Alison, Cathy and Lisa

TBP2015 Students’ Work

Here are the outstanding projects (in no particular order) that the students of the Translation Business Project 2015 have created. Well done all!


Katie Davis, Alice McAnulty,
Lani Huens, Emily Phillips,
Oliver Dobkin, Thomas Griffith, Olga Kadeshnikova, Helena Thomas and Connie van Zanten

A company specialised in subtitling. Check their website and facebook page


GERMAN TEAM:                                 transhistoria

Bryony Culliford, William Hopcroft,
Gerard Owen, Lucy Armstrong,
Hayley Johns and Tasmin Hirst

Specialised in translating museum material.

Check their website and their Twitter page



Caroline Seng, Kezia Cochrane,
Ross Britcher, Anjali Mukhi,
Rebecca White, Rosie Lewis
and Eleanor Weekes

This company specialises in the translation of graphic novels

Check their Powerpoint and a sample of their work

Henry Carr, Charlotte Evans,
Melanie Sackett,
Esther Cadle-Hartridge,
Guy Janaway and Emily Avent

A translation company that specialises in the translation of children’s books

Check their PowerpointFacebook page and Twitter




Edward Stanford-Clark, Yi-Hsuan Lee, Yulu Wan, Qin Wu, Hao Li,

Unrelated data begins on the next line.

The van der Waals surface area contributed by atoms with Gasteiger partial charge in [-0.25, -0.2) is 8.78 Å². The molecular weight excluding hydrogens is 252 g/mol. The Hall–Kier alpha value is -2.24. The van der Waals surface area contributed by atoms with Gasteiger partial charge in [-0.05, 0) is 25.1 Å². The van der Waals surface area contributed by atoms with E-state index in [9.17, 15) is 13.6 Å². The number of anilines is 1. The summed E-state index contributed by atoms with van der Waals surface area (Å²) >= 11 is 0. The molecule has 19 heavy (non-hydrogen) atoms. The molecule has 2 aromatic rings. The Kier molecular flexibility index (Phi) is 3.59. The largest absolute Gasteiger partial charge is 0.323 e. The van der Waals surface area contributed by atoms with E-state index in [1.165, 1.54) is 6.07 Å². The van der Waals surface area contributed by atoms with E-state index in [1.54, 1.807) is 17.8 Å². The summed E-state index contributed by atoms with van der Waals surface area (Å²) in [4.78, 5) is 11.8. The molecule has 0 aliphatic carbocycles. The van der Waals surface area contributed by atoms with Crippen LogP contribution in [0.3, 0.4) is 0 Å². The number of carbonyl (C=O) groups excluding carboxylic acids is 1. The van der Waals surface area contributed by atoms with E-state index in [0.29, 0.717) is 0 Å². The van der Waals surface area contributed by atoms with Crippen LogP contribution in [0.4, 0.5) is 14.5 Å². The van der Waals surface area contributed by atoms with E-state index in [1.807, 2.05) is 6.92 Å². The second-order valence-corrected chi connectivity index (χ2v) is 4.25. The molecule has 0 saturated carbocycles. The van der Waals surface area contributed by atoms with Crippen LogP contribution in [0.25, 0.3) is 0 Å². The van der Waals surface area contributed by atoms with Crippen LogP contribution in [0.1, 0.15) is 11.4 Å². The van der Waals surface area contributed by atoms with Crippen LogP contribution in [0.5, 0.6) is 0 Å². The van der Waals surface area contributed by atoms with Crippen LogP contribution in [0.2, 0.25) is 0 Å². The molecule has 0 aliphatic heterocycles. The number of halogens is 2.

Emily Decker and Alice Raymond

Exechange is a small, independent translating company based in Exeter

Check their website. Here is a sample of their work with their own illustrations!


RUSSIAN TEAM: transvod

Rebekah Olson


Final Gala Event and Feedback from Judging Panel

Thank you to everyone who participated in the Translation Business Project 2015.

It was truly inspiring and motivating to see each team presenting their impressive translation projects in our Final Gala Event on the 18th March after quite a few weeks of hard work.

Congratulations to the German group for winning! And congratulations to every group for doing an outstanding job.

We had a great judging panel of professional translators, Lisa Simpson, Cathy Dobson and Alison Exley and a business expert, Dr Alex Thompson, Senior Lecturer in Marketing at Exeter Business School.

Here are some comments from our panel on the presentations event and the whole project:

Once again I was blown away by the standard of the presentations. Each team had a different area in which they excelled, but the common denominator was their sheer professionalism and drive. I was particularly impressed by the participants’ attention to detail and determination to overcome obstacles as well as their formidable presentation skills.

The artwork for the booklets and advertising materials had obviously been lovingly prepared and was of a very high standard. Above all, there was a real sense of everyone working together and, most importantly, enjoying themselves. I feel privileged to have been involved in this project and hope the students found the whole experience worthwhile. I wish them every success in their future careers.